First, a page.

Chapter 3.png
  • America’s can-do spirit eclipses Europe on cleaning up trucks

    In between sending off the last e-mails, cleaning my desk and trying to recover from the T&E Christmas party, I was asked what I’ll remember from 2015. Lots of things obviously but professionally there’s only one thing that really stands out: the new US truck fuel efficiency regulation.

    The US post-2020 proposal that was launched in July 2015 lays the foundations for the most advanced and all-encompassing truck fuel efficiency regulation in the world. It signals America’s determination to use vehicle efficiency standards to challenge Europe’s technology and regulatory leadership. The standards create a big market for advanced truck technologies and will likely transform the US trucking fleet into the world’s most fuel efficient. But make no mistake about it: the truck rule is also about industrial policy. Our American friends aren’t just do-gooding when they’re advising the Chinese on how to develop new truck fuel efficiency regulation.

    What really struck me though is how differently the US Environmental Protection Agency (EPA) and the European Commission have approached truck regulation. In the US, President Obama told his agencies he wanted action on trucks in 2010. A year later there was a fuel efficiency regulation. Sure, it wasn’t the perfect regulation. Some of the tests were a bit simplistic and the ambition was relatively modest. But it was the basis on which the much more sophisticated second phase has been built. So in the US the government and its agencies took a pragmatic but determined approach and steadily drove the process forward in the direction they had set out.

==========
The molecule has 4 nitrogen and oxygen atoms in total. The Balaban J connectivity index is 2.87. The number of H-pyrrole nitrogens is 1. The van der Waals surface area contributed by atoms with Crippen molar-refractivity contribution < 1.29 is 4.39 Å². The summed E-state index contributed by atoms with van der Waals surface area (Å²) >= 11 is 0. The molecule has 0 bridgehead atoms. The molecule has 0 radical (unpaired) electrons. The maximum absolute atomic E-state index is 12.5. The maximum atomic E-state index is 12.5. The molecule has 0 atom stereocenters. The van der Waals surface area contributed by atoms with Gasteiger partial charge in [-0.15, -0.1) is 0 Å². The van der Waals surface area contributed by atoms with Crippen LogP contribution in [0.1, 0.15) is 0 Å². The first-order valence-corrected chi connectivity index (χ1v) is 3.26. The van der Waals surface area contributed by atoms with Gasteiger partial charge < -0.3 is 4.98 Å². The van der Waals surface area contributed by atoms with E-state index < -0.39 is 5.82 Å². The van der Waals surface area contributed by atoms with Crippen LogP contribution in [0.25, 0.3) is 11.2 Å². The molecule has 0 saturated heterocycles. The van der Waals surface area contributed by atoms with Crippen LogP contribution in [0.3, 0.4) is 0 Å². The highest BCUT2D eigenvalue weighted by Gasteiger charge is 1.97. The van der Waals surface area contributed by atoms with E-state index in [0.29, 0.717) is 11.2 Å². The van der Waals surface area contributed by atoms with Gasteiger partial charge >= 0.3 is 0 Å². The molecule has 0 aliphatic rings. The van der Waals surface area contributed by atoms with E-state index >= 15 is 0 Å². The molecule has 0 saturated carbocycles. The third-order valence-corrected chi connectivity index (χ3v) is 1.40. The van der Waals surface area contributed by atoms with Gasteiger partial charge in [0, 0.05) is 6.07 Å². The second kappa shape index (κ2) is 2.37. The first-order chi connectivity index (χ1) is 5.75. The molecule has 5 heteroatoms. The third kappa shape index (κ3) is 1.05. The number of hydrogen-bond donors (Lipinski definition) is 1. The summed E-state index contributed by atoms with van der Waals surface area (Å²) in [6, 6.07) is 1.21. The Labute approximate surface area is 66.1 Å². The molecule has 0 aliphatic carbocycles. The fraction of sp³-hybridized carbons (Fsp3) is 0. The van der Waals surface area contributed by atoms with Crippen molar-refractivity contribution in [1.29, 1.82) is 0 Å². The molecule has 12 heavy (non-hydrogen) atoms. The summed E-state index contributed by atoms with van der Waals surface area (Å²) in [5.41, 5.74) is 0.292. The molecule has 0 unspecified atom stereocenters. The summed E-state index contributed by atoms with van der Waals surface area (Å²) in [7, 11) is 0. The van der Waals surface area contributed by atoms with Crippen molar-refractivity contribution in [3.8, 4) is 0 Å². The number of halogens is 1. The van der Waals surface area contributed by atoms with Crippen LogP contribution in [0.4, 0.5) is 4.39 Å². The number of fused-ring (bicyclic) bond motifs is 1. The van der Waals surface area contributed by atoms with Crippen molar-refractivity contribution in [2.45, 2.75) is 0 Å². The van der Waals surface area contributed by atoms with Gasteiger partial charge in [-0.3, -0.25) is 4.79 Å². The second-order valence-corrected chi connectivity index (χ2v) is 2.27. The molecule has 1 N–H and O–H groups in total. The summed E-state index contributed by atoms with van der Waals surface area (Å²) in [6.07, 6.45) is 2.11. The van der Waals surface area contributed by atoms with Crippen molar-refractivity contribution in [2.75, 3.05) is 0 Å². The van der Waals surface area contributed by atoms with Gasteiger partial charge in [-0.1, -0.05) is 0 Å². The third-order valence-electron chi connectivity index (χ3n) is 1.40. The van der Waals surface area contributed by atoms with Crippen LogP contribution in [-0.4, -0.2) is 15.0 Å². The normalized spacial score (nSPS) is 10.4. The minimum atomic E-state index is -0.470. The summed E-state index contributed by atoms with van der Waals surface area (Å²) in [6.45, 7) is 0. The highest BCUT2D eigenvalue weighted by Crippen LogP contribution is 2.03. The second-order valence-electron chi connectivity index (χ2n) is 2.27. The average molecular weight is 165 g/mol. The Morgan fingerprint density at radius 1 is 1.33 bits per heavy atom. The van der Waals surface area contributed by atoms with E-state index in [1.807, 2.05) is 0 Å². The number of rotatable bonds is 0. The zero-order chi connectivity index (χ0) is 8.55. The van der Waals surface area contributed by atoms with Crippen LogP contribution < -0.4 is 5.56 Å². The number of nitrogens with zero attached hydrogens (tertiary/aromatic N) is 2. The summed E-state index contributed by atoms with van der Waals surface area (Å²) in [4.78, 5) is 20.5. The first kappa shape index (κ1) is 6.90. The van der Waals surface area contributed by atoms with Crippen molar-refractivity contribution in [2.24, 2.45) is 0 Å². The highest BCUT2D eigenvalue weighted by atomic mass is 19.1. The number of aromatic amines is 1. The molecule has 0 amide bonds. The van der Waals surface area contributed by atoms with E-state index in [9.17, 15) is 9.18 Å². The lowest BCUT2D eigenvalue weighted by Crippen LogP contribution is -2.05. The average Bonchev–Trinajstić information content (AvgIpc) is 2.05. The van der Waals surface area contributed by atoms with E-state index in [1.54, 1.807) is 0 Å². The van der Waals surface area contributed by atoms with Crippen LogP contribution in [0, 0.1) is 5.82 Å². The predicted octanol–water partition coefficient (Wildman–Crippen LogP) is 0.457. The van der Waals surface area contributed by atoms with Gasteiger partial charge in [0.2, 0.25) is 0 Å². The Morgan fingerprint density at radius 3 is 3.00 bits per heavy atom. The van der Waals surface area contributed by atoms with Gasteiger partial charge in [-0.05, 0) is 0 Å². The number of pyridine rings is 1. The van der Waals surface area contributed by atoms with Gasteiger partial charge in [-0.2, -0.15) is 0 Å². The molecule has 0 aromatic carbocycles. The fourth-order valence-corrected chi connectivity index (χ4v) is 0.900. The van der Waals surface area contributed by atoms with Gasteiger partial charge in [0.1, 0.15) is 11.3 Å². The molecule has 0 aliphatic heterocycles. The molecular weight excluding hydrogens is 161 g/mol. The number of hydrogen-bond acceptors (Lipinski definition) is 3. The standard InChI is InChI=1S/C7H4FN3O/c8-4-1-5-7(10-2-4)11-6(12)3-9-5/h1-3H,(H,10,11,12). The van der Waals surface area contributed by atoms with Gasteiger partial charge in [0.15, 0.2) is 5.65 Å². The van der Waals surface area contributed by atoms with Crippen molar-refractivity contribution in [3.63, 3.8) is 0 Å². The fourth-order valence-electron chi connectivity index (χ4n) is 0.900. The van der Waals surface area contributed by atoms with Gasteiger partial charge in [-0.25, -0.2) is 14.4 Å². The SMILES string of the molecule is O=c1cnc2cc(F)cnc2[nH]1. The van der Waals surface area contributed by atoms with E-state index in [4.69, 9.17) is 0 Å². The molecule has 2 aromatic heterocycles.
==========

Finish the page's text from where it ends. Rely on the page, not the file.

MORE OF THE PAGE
The can-do mentality of the US contrasts sharply with the EU’s approach.

    When EU leaders demanded a plan to reduce truck CO2 in 2007, and again in 2010, the Commission reacted passively. EU truckmakers filled that void with a strategy of their own. They proposed to help the Commission develop the world’s most fantastic test procedure for truck CO2. They’d gladly provide the Commission with the required technical expertise, testing facilities and vehicles. Five years on that test procedure still isn’t ready and even when it finished it won’t cover hybrids or trailers. Tellingly, the Commission proposed to trailer manufactures that they also develop a trailer test procedure but they weren’t interested. Regulation-on-demand, as it were.

    The picture that emerges – the EU process captured by industry and the US process led by regulators – is a bit odd but fits the bigger picture. Indeed, the same US agencies that regulate trucks caught Volkswagen using defeat devices.

    Still, I’m hopeful for 2016. The Paris deal means climate and energy are back on the agenda. Also, the EU’s 2030 plans, including its transport decarbonisation strategy, give reason for cautious optimism. You simply can’t solve the transport climate problem and ignore a third of road transport emissions. Trucks can’t continue to cruise under the EU radar.

    The good thing is that we don’t have to start from scratch. The Americans lead the pack. All we need to do is analyse how they’ve done it, adapt it to EU needs and then raise the bar. Though, of course, we need to do better than the Americans. Standing on the shoulders of giants, as it were.